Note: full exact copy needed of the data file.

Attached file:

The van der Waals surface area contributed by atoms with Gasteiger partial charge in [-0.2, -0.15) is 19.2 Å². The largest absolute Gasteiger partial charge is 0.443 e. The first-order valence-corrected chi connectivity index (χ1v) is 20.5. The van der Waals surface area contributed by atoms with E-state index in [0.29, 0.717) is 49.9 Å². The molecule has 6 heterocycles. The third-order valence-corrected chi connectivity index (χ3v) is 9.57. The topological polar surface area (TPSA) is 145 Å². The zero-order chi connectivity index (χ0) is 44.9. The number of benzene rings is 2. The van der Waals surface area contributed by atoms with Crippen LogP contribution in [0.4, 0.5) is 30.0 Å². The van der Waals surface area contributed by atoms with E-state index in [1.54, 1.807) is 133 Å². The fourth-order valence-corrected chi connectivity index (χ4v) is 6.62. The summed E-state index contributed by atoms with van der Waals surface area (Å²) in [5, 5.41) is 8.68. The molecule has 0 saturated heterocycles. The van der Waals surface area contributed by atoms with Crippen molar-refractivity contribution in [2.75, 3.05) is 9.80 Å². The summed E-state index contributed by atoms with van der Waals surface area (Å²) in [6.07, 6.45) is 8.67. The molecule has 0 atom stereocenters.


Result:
The van der Waals surface area contributed by atoms with Gasteiger partial charge in [-0.2, -0.15) is 19.2 Å². The largest absolute Gasteiger partial charge is 0.443 e. The first-order valence-corrected chi connectivity index (χ1v) is 20.5. The van der Waals surface area contributed by atoms with E-state index in [0.29, 0.717) is 49.9 Å². The molecule has 6 heterocycles. The third-order valence-corrected chi connectivity index (χ3v) is 9.57. The topological polar surface area (TPSA) is 145 Å². The zero-order chi connectivity index (χ0) is 44.9. The number of benzene rings is 2. The van der Waals surface area contributed by atoms with Crippen LogP contribution in [0.4, 0.5) is 30.0 Å². The van der Waals surface area contributed by atoms with E-state index in [1.54, 1.807) is 133 Å². The fourth-order valence-corrected chi connectivity index (χ4v) is 6.62. The summed E-state index contributed by atoms with van der Waals surface area (Å²) in [5, 5.41) is 8.68. The molecule has 0 saturated heterocycles. The van der Waals surface area contributed by atoms with Crippen molar-refractivity contribution in [2.75, 3.05) is 9.80 Å². The summed E-state index contributed by atoms with van der Waals surface area (Å²) in [6.07, 6.45) is 8.67. The molecule has 0 atom stereocenters.